Artist and designer with a diverse creative practice centring on an interest in working in public space
Kathy Barber is an artist and designer with a diverse creative practice that centres on an interest in working in public space. Kathy joined the Cape Farewell Art/Science Expeditions to the Arctic in 2004, 2007 and 2008, broadcasting daily updates to the website via satellite. On her return she co-curated Earth, Wind and Fire as part of Whitechapel’s Late Night series.
Her work Here Today, created for Cape Farewell’s Ice Garden exhibition toured internationally with Art & Climate Change, and is featured in the Burning Ice book.
Kathy’s work spans a background in graffiti, street art and early internet broadcasting. With a range of projects including large-scale video projection onto grain silos in the Australian wheat belt, community projects in South London, hijacked billboards and self-powered, portable neon pieces.
Since 1990, as Wish One, she has carved her own way through a mostly male dominated graffiti scene, painting, exhibiting and collaborating internationally alongside world renown graffiti artists in spaces across Australia, Asia and Europe. She has collaborated with Kangol on her own range of hats, exhibited widely with graffiti collective TheyMadeMeDoIt, led large-scale graffiti productions and painted for music festivals including The Big Chill and Australia’s largest touring music festival the Big Day Out. Her work in graffiti, combined with growing up in one of the most isolated cities in the world, led to an interest in the emerging potential of the internet as a new form of public space. She became involved with collaborative projects experimenting with early internet broadcasts and interactive works, including events with performance artist, Stelarc.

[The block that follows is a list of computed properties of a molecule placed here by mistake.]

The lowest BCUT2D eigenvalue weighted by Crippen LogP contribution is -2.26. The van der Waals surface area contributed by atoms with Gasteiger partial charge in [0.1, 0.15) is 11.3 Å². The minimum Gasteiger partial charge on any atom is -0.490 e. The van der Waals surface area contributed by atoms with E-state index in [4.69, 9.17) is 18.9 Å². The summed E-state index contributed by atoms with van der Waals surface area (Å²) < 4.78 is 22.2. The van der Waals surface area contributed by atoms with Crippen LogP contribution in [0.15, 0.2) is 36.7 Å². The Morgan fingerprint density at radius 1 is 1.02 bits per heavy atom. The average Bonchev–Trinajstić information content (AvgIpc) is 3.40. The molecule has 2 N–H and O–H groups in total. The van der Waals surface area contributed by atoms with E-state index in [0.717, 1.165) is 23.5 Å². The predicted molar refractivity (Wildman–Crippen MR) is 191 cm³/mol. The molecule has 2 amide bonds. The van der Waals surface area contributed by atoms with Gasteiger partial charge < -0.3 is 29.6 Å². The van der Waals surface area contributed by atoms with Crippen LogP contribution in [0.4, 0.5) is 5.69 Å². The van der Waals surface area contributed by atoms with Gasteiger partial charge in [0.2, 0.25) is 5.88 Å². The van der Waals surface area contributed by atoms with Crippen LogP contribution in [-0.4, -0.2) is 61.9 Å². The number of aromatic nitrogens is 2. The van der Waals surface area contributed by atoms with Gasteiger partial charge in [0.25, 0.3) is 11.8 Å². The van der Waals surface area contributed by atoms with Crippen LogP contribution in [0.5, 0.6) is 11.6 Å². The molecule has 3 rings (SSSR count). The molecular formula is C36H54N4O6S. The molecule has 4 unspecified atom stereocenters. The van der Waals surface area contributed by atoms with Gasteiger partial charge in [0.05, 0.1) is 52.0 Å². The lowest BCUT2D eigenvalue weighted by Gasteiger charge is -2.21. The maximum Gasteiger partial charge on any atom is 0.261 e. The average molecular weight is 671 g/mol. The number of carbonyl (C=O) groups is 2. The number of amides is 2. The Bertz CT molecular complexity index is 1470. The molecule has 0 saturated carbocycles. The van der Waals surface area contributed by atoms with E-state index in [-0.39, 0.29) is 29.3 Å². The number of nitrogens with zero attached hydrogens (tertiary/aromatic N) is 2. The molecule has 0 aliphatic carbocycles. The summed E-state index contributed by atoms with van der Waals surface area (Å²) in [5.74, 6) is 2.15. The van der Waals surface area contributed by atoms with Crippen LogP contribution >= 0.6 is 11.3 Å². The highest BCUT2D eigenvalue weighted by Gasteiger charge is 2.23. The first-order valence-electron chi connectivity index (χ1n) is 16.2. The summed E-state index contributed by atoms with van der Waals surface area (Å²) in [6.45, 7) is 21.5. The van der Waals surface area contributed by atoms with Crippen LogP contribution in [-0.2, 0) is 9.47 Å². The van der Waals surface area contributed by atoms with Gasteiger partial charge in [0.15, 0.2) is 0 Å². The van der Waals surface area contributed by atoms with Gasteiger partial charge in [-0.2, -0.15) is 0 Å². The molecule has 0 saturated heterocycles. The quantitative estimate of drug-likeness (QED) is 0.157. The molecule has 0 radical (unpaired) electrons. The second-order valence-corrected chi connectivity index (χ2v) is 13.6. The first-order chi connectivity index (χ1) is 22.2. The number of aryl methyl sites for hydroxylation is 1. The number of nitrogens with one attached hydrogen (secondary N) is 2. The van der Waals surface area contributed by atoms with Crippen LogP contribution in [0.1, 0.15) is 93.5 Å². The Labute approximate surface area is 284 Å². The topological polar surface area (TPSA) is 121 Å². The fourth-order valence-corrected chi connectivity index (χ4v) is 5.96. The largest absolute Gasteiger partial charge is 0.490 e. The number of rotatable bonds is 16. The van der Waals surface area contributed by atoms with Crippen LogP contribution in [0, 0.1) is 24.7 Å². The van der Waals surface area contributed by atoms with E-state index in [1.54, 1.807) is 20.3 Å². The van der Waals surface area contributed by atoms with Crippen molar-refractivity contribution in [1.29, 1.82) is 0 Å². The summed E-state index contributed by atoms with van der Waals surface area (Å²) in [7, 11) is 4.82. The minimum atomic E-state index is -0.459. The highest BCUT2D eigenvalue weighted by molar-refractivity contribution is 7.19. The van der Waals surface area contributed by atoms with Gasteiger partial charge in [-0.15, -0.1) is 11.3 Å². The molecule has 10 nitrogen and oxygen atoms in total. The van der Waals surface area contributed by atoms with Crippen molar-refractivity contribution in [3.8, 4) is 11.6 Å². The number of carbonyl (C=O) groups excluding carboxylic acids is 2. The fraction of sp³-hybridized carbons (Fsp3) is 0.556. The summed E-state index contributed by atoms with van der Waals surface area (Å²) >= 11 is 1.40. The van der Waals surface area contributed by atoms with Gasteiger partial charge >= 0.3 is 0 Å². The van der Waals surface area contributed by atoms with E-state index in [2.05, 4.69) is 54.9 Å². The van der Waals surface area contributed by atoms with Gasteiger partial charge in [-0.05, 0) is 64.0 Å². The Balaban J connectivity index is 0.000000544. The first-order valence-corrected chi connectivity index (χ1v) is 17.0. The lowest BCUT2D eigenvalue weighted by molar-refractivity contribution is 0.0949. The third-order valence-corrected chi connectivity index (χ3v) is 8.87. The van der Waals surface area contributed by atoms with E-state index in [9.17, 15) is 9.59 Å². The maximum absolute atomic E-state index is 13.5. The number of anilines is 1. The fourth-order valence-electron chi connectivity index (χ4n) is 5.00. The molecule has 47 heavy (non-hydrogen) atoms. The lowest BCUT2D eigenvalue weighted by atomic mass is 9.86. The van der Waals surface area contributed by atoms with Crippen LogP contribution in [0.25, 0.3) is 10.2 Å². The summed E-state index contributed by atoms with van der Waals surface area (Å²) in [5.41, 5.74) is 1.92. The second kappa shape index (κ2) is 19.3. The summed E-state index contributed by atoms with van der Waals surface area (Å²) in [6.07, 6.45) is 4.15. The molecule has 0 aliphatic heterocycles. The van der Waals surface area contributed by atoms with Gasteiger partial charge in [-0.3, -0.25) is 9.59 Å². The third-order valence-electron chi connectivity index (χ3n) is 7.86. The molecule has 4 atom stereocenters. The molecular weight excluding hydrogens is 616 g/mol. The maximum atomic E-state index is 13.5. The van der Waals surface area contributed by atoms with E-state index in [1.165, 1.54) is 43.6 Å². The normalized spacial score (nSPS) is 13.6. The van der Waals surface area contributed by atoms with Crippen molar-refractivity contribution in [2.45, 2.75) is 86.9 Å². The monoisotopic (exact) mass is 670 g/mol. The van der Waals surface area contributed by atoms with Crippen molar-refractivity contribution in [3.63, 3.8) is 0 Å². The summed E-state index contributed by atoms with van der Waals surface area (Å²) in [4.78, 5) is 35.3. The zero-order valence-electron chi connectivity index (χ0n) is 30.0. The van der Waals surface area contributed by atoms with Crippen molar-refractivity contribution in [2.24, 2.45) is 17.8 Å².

In 2004 she became co-director of independent creative company Bullet, designing websites and more for a wide range of artists and organisations including Siobhan Davies Dance, Jeremy Deller’s Bat House Project and Arts Council England.
She designed Cape Farewell’s first website in 2004, which won a Webby distinction and was an e-Science winner at the UN World Summit Awards. She has since designed several major iterations of the website, alongside a host of microsites and design materials for Cape Farewell exhibitions and events.
Kathy’s blog from the 2008 Disko Bay Expedition
Art & Climate Change exhibition
About Bullet’s work with Cape Farewell